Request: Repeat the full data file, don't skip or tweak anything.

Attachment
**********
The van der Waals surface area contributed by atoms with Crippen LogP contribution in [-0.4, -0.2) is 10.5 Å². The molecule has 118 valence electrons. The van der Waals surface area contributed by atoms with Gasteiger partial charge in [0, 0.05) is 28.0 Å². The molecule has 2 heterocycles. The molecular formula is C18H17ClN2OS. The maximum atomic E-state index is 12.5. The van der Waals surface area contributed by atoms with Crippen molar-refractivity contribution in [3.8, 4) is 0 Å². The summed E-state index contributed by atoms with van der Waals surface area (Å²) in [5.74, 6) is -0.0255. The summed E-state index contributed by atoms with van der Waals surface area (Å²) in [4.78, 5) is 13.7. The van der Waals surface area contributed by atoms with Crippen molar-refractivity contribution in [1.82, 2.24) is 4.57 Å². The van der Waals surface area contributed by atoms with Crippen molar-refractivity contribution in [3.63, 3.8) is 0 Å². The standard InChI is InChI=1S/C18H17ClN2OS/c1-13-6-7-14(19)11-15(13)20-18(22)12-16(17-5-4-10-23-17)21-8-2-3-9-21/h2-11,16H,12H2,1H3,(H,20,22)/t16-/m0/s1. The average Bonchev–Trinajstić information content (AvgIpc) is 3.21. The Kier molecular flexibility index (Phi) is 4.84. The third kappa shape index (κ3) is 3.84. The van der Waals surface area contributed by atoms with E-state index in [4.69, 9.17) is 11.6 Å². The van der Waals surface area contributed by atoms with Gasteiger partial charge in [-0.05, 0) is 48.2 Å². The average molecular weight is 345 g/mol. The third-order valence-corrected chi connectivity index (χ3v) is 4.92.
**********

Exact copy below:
The van der Waals surface area contributed by atoms with Crippen LogP contribution in [-0.4, -0.2) is 10.5 Å². The molecule has 118 valence electrons. The van der Waals surface area contributed by atoms with Gasteiger partial charge in [0, 0.05) is 28.0 Å². The molecule has 2 heterocycles. The molecular formula is C18H17ClN2OS. The maximum atomic E-state index is 12.5. The van der Waals surface area contributed by atoms with Crippen molar-refractivity contribution in [3.8, 4) is 0 Å². The summed E-state index contributed by atoms with van der Waals surface area (Å²) in [5.74, 6) is -0.0255. The summed E-state index contributed by atoms with van der Waals surface area (Å²) in [4.78, 5) is 13.7. The van der Waals surface area contributed by atoms with Crippen molar-refractivity contribution in [1.82, 2.24) is 4.57 Å². The van der Waals surface area contributed by atoms with Crippen molar-refractivity contribution in [3.63, 3.8) is 0 Å². The standard InChI is InChI=1S/C18H17ClN2OS/c1-13-6-7-14(19)11-15(13)20-18(22)12-16(17-5-4-10-23-17)21-8-2-3-9-21/h2-11,16H,12H2,1H3,(H,20,22)/t16-/m0/s1. The average Bonchev–Trinajstić information content (AvgIpc) is 3.21. The Kier molecular flexibility index (Phi) is 4.84. The third kappa shape index (κ3) is 3.84. The van der Waals surface area contributed by atoms with E-state index in [4.69, 9.17) is 11.6 Å². The van der Waals surface area contributed by atoms with Gasteiger partial charge in [-0.05, 0) is 48.2 Å². The average molecular weight is 345 g/mol. The third-order valence-corrected chi connectivity index (χ3v) is 4.92.